And the “wait” became more of a “weight” on my chest, a noose I’d tightened around my own throat. And with all my emotions pulling me higher and higher, I could not longer breathe.

So that moment on the top floor of my dorm was pivotal for me. It was the turning point between the version of me that I wanted the world to see and the one that actually existed. It was when I began to finally understand that when I leave this world, I want to leave it as a man with no secrets, as a man who finally understands the grace of God as a transformative force, rather than an empty, ostentatious formality.

So, thinking about whatever I believed purity was, I’d decided that I was not. And I took off the ring and watched it as if fell. And I didn’t go look for it later. For me, symbols are powerful. A ring was more than a ring. It was a false impression. It was a source of pride I’d put in myself and my ability to stay away from that dirty thing called sex. And as long as I didn’t cross the line, I was fine.

But that’s simply not true. Wasn’t it Jesus who said that lust and adultery are one in the same? That the intentions and motives of the heart make you just as culpable as if you’d committed the act itself?

And now, years removed from shedding the ring, I don’t believe that God’s impression of me is tied to how I squandered the gift of purity I’d mistakenly made into an idol. I believe that God’s view of me is tied to the sacrifice of Jesus that we celebrated last weekend at Easter. That the grace of God in Jesus covers all my sins past, present, and future.

And the lust, pride, anger, and idolatry I’ve so willingly ran headfirst into, that was washed away at Calvary and I am free.

Purity isn’t something that, once you’ve ruined, you can never get back. Purity is a process. One where you fall down on your face and rise again. Because if the Gospel has taught me anything, it’s that God’s approval of me is not contingent on a list of rules I keep, it is contingent only on Jesus Christ.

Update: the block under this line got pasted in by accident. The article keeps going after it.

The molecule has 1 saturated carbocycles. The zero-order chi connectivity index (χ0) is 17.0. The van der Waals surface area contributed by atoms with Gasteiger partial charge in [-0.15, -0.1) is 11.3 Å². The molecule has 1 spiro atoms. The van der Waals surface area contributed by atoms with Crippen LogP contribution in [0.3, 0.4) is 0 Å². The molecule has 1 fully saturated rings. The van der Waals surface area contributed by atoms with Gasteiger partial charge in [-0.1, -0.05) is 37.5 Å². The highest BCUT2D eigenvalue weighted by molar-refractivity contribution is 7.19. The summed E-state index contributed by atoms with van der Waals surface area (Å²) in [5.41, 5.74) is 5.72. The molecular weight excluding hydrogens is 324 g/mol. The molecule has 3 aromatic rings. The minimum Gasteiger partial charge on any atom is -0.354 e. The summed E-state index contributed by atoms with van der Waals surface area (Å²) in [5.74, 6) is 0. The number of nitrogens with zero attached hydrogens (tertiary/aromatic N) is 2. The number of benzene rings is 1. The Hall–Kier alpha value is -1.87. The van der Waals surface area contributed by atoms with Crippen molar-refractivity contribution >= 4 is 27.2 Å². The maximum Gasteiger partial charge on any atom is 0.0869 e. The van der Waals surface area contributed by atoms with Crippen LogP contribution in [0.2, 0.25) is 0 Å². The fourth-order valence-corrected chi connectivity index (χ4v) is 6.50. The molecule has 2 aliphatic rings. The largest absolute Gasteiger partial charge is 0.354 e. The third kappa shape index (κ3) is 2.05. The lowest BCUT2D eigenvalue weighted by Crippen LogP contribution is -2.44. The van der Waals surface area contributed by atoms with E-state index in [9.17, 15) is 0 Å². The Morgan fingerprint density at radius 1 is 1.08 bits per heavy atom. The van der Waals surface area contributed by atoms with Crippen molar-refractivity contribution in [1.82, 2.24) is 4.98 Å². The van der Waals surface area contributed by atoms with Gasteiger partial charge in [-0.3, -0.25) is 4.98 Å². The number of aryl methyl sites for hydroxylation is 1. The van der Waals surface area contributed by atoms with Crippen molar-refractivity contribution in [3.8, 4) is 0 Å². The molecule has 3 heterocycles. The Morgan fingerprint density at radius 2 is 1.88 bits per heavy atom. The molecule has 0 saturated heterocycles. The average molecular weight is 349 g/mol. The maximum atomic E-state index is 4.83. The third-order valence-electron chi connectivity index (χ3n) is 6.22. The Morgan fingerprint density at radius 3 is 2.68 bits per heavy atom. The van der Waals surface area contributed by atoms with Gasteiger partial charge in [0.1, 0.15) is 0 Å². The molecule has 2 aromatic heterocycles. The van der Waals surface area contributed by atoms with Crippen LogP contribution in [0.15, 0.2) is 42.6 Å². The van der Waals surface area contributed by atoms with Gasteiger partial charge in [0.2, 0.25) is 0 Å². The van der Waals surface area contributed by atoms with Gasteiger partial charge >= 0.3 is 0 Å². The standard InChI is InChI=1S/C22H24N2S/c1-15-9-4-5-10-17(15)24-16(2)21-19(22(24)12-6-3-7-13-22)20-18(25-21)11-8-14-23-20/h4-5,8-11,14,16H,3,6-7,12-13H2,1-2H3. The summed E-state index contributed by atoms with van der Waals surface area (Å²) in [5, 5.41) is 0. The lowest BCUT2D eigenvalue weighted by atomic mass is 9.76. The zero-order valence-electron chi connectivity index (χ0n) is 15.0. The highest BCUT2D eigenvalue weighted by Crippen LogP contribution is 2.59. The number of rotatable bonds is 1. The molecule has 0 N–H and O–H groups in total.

For clarity’s sake, I absolutely believe in God’s design for sex. I believe that abstinence until marriage is a key to joy. I believe that sin is serious, so serious that Christ had to die and defeat death for it to be erased. But I believe in a God who saves, who redeems the unredeemable, who sets us free from destructive patterns.

If your purity becomes an idol, you are sinning.

If what people think of you is more important to you than what truly is, please reevaluate your addiction to self. Because before God, all of our sins are out in the open, and we cannot hide.

Be honest. Be forgiven. Be free.

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Author: panicpreacherpanic

I am not good.

29 thoughts on “True Love Weights (or, the one about sex)”

  1. I absolutely love this!

    Kudos to you for realizing that the symbol you wore was not much of a symbol after all. You were able to be honest with yourself.

    It was the same way with my youth group in church. Instead of addressing the issue of sex, it was avoided. Teenagers with raging hormones are about as influential as a curious toddler; you tell them not to do something, they are going to do it anyway.

  2. Excellent. I am of a similar generation to you and was taught the same about sex. It very much affected my wife and I’s sex life for many years. All people, men and women alike need to understand the freedom of sex in marriage the way God intended it.

  3. I really enjoyed this blog and your raw honesty! I grew up with both a mother and father in the ministry and my whole childhood and teen years were based more on religious law such as what you discussed. It took me a long time to realize that the law is gone through Jesus!

  4. wow! amazing, thanks for posting. very thought-provoking, well done for tackling a controversial topic that is often tricky to write about with honesty and confidence.

  5. I remember being given that same kind of ring at the age of 14. Growing up and looking back, I resent my parents putting that undue burden on me. Weighed by the guilt and shame of having sexual desires (something that good girls aren’t supposed to have within the Christian community, where men are seen as the only ones with physical desire), I finally stopped living a double life of the girl my parents wanted me to be to the woman that I actually am. Sex is a beautiful thing when you have the right partner – and this partnership does not need to be constrained to marriage.
    I would suggest that the author perhaps write about why Christian parents push abstinence on their children?

    1. I don’t really believe that’s an undue burden. I just think there needs to be more of an explanation behind it than just no. Because I do think there are good reasons to save sex until marriage, I just wasn’t given any of them.

      I believe abstinence is important, and that sex is best saved for marriage. I will teach this to my children, but with the perspective of unconditional grace, i.e. “If you have sex, I will not treat you any differently and I love you as much as I always have and always will.”